Marc and I have now been studying at Kabbalah Centre for nine years and teaching for five of them. Whether its royalty, celebrities or us lay folk – everyone but everyone is looking for the same fulfilment out of life, and like gravity, the Universe treats us all identically – we’re all playing the same game of life to get the same high from life, and I had finally found the life manual!

Thank you, London Underground!

Marcus a student of Kabbalist Rav Berg is one of the leading teachers at the Kabbalah Centre London. He currently spearheads many European and African charitable projects, and coaches individuals and companies to achieve lasting success and balance.
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Donald Trump vs Barack Obama: How the inauguration speeches compared

We compared the two presidents on trade, foreign affairs and climate change – so you (really, really) don't have to.

After watching Donald Trump's inaugural address, what better way to get rid of the last few dregs of hope than by comparing what he said with Barack Obama's address from 2009? 

Both thanked the previous President, with Trump calling the Obamas "magnificent", and pledged to reform Washington, but the comparison ended there. 

Here is what each of them said: 

On American jobs

Obama:

The state of our economy calls for action, bold and swift.  And we will act, not only to create new jobs, but to lay a new foundation for growth.  We will build the roads and bridges, the electric grids and digital lines that feed our commerce and bind us together.  We'll restore science to its rightful place, and wield technology's wonders to raise health care's quality and lower its cost.  We will harness the sun and the winds and the soil to fuel our cars and run our factories.  And we will transform our schools and colleges and universities to meet the demands of a new age.

Trump:

For many decades we've enriched foreign industry at the expense of American industry, subsidized the armies of other countries while allowing for the very sad depletion of our military.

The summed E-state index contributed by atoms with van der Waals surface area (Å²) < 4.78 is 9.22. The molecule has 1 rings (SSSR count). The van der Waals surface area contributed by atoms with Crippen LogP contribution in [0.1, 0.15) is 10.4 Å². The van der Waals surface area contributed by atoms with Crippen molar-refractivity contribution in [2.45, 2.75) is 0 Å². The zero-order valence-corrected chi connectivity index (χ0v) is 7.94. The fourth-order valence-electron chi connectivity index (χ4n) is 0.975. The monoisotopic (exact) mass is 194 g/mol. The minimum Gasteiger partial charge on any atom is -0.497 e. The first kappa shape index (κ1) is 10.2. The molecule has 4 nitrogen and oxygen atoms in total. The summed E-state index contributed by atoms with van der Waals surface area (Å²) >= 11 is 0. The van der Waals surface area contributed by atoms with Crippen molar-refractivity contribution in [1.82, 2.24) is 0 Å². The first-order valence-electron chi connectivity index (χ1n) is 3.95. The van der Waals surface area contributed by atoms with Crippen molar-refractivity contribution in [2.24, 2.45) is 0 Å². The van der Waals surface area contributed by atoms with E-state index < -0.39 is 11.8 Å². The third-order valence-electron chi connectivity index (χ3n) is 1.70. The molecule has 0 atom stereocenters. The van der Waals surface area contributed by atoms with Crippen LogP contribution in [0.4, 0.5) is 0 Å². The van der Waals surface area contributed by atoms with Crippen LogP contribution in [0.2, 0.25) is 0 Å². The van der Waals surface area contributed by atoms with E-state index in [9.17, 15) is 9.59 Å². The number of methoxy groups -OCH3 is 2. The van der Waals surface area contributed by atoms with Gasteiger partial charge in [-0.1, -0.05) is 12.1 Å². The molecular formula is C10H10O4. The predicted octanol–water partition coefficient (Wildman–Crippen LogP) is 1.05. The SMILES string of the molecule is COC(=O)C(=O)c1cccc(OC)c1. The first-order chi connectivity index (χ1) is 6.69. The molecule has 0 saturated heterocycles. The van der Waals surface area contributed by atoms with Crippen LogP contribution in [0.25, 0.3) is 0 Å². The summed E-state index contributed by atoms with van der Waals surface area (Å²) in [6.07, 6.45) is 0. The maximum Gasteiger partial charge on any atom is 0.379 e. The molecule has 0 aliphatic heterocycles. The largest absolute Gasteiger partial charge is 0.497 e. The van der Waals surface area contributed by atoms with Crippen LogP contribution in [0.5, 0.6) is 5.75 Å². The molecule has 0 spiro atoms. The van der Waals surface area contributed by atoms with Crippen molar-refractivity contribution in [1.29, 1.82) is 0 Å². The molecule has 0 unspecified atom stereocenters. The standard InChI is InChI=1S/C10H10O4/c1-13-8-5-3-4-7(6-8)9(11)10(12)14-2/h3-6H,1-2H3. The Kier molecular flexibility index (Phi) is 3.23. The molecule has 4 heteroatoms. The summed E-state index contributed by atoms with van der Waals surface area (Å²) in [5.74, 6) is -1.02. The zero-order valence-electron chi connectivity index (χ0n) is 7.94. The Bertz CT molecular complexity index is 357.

One by one, the factories shuttered and left our shores with not even a thought about the millions and millions of American workers that were left behind.

Obama had a plan for growth. Trump just blames the rest of the world...

On global warming

Obama:

With old friends and former foes, we'll work tirelessly to lessen the nuclear threat, and roll back the specter of a warming planet.

Trump:

On the Middle East:

Obama:

To the Muslim world, we seek a new way forward, based on mutual interest and mutual respect. To those leaders around the globe who seek to sow conflict, or blame their society's ills on the West, know that your people will judge you on what you can build, not what you destroy. 

Trump:

We will re-enforce old alliances and form new ones and unite the civilized world against radical Islamic terrorism, which we will eradicate completely from the face of the earth.

On “greatness”

Obama:

In reaffirming the greatness of our nation we understand that greatness is never a given. It must be earned.

Trump:

America will start winning again, winning like never before.

 

On trade

Obama:

This is the journey we continue today.  We remain the most prosperous, powerful nation on Earth.  Our workers are no less productive than when this crisis began.  Our minds are no less inventive, our goods and services no less needed than they were last week, or last month, or last year.  Our capacity remains undiminished.  

Trump:

We must protect our borders from the ravages of other countries making our product, stealing our companies and destroying our jobs.

Protection will lead to great prosperity and strength. I will fight for you with every breath in my body, and I will never ever let you down.

Stephanie Boland is digital assistant at the New Statesman. She tweets at @stephanieboland